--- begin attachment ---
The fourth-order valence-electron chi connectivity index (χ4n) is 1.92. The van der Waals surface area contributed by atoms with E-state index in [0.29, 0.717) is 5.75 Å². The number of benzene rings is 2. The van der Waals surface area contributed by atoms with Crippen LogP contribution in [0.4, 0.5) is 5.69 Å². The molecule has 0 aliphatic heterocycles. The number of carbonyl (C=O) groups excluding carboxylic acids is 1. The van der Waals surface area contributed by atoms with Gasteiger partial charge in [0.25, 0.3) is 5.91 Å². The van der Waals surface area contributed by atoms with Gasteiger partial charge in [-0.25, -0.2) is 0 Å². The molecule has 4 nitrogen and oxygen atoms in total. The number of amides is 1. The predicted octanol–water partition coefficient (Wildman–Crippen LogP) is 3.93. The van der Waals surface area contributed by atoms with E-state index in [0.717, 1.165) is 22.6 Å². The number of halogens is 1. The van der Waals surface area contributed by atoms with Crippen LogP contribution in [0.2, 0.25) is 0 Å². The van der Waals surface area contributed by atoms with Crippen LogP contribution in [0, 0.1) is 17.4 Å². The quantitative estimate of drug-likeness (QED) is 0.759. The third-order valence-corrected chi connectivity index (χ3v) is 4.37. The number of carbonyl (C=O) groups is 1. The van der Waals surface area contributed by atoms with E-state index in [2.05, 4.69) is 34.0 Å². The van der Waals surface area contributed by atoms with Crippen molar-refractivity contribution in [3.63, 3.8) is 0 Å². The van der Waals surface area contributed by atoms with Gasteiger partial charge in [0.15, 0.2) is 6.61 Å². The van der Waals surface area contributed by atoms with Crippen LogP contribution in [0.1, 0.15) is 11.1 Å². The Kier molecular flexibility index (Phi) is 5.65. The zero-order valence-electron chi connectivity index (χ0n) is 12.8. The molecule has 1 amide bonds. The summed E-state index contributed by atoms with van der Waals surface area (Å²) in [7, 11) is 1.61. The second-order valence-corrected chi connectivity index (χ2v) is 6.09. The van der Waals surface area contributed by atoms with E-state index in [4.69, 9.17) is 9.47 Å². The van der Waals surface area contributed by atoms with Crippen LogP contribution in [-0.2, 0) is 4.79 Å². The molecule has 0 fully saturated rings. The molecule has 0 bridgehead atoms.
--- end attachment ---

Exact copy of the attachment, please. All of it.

The fourth-order valence-electron chi connectivity index (χ4n) is 1.92. The van der Waals surface area contributed by atoms with E-state index in [0.29, 0.717) is 5.75 Å². The number of benzene rings is 2. The van der Waals surface area contributed by atoms with Crippen LogP contribution in [0.4, 0.5) is 5.69 Å². The molecule has 0 aliphatic heterocycles. The number of carbonyl (C=O) groups excluding carboxylic acids is 1. The van der Waals surface area contributed by atoms with Gasteiger partial charge in [0.25, 0.3) is 5.91 Å². The van der Waals surface area contributed by atoms with Gasteiger partial charge in [-0.25, -0.2) is 0 Å². The molecule has 4 nitrogen and oxygen atoms in total. The number of amides is 1. The predicted octanol–water partition coefficient (Wildman–Crippen LogP) is 3.93. The van der Waals surface area contributed by atoms with E-state index in [0.717, 1.165) is 22.6 Å². The number of halogens is 1. The van der Waals surface area contributed by atoms with Crippen LogP contribution in [0.2, 0.25) is 0 Å². The van der Waals surface area contributed by atoms with Crippen LogP contribution in [0, 0.1) is 17.4 Å². The quantitative estimate of drug-likeness (QED) is 0.759. The third-order valence-corrected chi connectivity index (χ3v) is 4.37. The number of carbonyl (C=O) groups is 1. The van der Waals surface area contributed by atoms with E-state index in [2.05, 4.69) is 34.0 Å². The van der Waals surface area contributed by atoms with Crippen molar-refractivity contribution in [3.63, 3.8) is 0 Å². The van der Waals surface area contributed by atoms with Gasteiger partial charge in [0.15, 0.2) is 6.61 Å². The van der Waals surface area contributed by atoms with Crippen LogP contribution in [0.1, 0.15) is 11.1 Å². The Kier molecular flexibility index (Phi) is 5.65. The zero-order valence-electron chi connectivity index (χ0n) is 12.8. The molecule has 1 amide bonds. The summed E-state index contributed by atoms with van der Waals surface area (Å²) in [7, 11) is 1.61. The second-order valence-corrected chi connectivity index (χ2v) is 6.09. The van der Waals surface area contributed by atoms with E-state index in [4.69, 9.17) is 9.47 Å². The van der Waals surface area contributed by atoms with Crippen LogP contribution in [-0.2, 0) is 4.79 Å². The molecule has 0 fully saturated rings. The molecule has 0 bridgehead atoms.